If you care about making good quality decisions, financial or otherwise, it’s valuable to understand the ways in which our decision-making can go wrong.
Daniel Kahneman and many others in the behavioural sciences have shed light on a great many cognitive heuristics in recent decades. These heuristics can lead to biased decision making.
These biases are unconscious, in the sense that they take place automatically and without us knowing. They are difficult to reign in, even if we want to. They are significant barriers to thinking clearly.
Two related heuristics/biases that are topical at the moment are “confirmation bias” and “motivated cognition”.
Confirmation bias relates to our tendency to interpret evidence in a way that confirms our existing beliefs. Motivated cognition describes a similar process where we have an emotional reason for wanting to reach a conclusion, and we construct a narrative or set of explanations to justify that conclusion.
They are topical because of a couple of hot news stories.
- One relates to the public spat between Taylor Swift and Kanye West. West’s wife uploaded a video to Snapchat, recording a telephone conversation between the two. West read the lyrics to a song he was developing, asking for her permission to use the line “me and Taylor might still have sex”. He didn’t, however, mention the following words “I made that b!7(# famous”, or let her know about the music video to the song, with includes a Swift lookalike lying naked in bed next to him and a number of other celebrity lookalikes.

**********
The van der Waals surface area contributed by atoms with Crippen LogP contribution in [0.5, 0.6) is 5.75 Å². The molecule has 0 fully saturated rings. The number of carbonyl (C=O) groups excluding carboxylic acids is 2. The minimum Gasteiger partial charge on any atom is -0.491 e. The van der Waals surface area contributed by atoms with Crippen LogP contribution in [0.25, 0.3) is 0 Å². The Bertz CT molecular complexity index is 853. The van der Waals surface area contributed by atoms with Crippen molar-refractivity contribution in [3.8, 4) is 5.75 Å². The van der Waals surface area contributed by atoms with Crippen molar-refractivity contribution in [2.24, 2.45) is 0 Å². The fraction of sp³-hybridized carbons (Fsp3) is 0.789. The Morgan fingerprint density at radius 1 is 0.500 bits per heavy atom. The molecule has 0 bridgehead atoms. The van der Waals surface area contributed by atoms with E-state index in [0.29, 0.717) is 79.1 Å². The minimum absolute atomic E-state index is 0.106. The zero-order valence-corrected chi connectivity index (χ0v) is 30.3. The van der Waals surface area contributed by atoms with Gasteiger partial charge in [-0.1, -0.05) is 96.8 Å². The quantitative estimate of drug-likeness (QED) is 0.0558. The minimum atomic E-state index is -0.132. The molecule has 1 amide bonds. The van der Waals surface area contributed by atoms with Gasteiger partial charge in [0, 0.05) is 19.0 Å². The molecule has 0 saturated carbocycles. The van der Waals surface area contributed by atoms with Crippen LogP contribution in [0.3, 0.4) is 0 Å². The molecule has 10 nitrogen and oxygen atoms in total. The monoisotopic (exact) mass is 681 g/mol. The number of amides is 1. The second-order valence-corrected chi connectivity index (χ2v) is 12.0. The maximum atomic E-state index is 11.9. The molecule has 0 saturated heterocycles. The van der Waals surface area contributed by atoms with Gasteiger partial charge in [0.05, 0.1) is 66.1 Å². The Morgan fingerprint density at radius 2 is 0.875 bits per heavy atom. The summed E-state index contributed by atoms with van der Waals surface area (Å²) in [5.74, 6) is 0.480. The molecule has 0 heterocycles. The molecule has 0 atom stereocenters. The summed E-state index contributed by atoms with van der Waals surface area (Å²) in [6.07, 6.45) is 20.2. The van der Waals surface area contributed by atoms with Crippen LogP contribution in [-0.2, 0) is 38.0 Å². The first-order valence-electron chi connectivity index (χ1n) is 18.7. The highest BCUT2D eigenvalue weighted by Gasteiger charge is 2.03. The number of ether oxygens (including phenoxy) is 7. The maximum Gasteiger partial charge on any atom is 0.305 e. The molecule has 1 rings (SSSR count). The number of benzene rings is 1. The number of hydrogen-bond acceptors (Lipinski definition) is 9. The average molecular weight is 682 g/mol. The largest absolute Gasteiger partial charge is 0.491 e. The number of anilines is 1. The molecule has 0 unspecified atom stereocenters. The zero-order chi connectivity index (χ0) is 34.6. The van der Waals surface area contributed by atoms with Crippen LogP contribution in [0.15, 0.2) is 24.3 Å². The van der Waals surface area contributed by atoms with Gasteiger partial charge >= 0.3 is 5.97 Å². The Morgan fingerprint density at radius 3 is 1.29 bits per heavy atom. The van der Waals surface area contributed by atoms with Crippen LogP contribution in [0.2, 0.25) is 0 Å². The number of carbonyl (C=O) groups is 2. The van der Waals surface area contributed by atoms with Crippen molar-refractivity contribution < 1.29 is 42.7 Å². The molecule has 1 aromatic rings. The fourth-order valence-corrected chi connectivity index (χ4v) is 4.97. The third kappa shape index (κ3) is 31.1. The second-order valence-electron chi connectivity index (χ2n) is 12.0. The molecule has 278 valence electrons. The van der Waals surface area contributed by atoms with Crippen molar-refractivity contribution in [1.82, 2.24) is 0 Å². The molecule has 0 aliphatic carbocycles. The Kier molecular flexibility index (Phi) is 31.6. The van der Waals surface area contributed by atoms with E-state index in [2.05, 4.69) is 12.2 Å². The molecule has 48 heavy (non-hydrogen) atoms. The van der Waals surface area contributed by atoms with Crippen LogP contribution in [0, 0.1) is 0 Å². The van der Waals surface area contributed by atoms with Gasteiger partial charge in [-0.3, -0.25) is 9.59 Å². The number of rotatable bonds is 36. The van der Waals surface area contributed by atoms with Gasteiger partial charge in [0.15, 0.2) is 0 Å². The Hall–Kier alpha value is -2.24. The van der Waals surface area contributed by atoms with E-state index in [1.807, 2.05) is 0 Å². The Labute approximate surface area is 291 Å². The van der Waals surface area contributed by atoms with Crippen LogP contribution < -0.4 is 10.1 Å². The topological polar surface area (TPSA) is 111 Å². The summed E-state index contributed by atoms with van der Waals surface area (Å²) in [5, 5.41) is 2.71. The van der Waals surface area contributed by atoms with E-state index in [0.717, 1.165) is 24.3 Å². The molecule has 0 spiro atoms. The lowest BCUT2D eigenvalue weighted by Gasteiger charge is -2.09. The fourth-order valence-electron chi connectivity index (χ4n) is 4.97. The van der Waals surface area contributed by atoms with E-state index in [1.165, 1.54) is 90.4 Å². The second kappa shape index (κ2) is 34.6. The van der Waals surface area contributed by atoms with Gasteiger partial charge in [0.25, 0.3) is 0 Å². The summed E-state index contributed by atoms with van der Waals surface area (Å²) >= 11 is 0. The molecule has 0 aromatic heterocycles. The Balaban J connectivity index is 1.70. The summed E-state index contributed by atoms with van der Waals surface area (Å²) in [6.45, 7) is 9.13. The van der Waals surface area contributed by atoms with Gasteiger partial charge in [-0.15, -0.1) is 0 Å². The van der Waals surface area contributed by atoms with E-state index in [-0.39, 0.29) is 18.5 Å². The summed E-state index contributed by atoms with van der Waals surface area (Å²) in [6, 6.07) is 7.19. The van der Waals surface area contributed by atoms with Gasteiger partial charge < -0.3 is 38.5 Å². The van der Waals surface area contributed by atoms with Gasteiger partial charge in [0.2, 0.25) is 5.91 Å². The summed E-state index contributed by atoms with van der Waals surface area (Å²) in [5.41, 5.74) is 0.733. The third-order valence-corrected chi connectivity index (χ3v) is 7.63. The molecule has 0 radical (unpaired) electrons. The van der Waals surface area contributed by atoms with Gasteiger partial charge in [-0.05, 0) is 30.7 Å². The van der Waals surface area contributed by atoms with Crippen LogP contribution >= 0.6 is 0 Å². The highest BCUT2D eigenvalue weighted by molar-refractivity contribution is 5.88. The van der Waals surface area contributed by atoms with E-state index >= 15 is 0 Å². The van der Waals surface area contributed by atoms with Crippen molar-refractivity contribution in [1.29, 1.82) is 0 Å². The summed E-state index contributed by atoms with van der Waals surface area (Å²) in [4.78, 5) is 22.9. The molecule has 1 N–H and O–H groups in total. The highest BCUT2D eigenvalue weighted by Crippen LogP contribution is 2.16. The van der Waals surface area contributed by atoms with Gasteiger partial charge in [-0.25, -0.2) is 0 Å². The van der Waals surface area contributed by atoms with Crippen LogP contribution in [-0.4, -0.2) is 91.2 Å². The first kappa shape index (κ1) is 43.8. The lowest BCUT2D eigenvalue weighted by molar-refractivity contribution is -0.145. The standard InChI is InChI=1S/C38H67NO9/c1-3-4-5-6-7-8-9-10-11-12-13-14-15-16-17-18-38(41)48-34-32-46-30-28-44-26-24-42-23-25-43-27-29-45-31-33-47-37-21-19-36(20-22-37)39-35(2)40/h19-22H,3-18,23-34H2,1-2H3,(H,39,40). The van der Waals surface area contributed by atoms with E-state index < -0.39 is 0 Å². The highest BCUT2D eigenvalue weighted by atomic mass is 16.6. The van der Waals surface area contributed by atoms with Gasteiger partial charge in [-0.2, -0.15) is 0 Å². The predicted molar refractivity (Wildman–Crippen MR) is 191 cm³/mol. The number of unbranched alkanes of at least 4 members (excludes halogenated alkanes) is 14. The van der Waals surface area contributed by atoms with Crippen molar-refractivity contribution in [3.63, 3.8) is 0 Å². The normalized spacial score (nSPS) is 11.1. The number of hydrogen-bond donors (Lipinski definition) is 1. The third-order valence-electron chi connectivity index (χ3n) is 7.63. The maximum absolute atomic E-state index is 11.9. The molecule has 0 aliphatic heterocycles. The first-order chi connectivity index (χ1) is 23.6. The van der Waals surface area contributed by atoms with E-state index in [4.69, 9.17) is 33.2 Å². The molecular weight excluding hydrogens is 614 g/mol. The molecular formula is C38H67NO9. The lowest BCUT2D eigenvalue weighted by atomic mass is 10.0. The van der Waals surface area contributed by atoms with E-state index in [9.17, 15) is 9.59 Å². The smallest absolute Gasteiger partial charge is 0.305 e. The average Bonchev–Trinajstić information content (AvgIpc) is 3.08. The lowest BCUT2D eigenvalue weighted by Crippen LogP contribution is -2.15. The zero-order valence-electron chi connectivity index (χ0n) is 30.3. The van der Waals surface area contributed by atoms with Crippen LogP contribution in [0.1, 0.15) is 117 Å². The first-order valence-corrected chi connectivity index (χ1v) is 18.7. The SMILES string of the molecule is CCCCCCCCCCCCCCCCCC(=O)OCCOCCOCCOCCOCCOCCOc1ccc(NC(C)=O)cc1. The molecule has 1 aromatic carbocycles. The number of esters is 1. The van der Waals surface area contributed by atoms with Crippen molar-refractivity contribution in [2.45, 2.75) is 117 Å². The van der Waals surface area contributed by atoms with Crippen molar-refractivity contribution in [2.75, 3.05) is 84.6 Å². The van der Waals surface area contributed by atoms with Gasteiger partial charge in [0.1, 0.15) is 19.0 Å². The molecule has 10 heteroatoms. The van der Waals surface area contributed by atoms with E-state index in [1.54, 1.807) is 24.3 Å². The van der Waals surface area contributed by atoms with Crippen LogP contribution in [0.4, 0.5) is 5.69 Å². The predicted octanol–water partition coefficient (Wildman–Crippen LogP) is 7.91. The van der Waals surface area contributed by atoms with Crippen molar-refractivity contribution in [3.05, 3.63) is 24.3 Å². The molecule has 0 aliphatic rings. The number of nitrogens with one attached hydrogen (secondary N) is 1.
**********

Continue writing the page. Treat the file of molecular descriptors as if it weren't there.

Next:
The reality is: if you had a view either way about any of the parties involved, there’s a good chance that the brouhaha confirmed your views. If you hated Swift then you probably hate her more. If you hated Kanye then you probably hate him more.
The Guardian has an article discussing this in the context of confirmation bias.
- And the other hot news story? Well, of course, it’s the US presidential election, which is well and truly underway now that Clinton and Trump are the confirmed nominees for the Democratic and Republican parties.
As Christine Aschwanden from FiveThirtyEight explains, “There’s probably nothing that will change Clinton or Trump supporters’ minds”. For many people, the political narrative will confirm the beliefs or conclusions that they already hold.
As Eliezer Yudkowsky explains elsewhere, “Politics is the mind-killer”. Given the stakes, it’s unfortunate that it’s one of the better examples of confirmation bias and motivated cognition out there.
So what can we do?
Well, there’s a degree to which we need to accept this. We can’t help being human.
And I guess these tendencies can be valuable, if we harness them to reinforce beliefs that, while not necessarily 100% accurate, are instrumentally valuable for our happiness and success (especially where they do not detract from the happiness and success of others).
But in terms of the dark side of these biases?
Motivated cognition, as a bias, increases my conviction that managing conflicts of interest is very important. If you have skin in a game, it’s hard not to let it influence the beliefs, narratives, and conclusions that you come to. I suspect it’s easier to address the “motivated” part than the “cognition” part.
More broadly, I suspect that it helps to have an understanding that you are susceptible to these flaws in your reasoning. It certainly increases my conviction that your sense of identity and meta-beliefs are important. For example, I subscribe to the view that you should have “strong opinions, weakly held”, and that being able to change views isn’t a sign of flip-flopping, but a sign of a strong character. Because changing your views, in the face of confirmation bias and motivated cognition, can be very hard to do.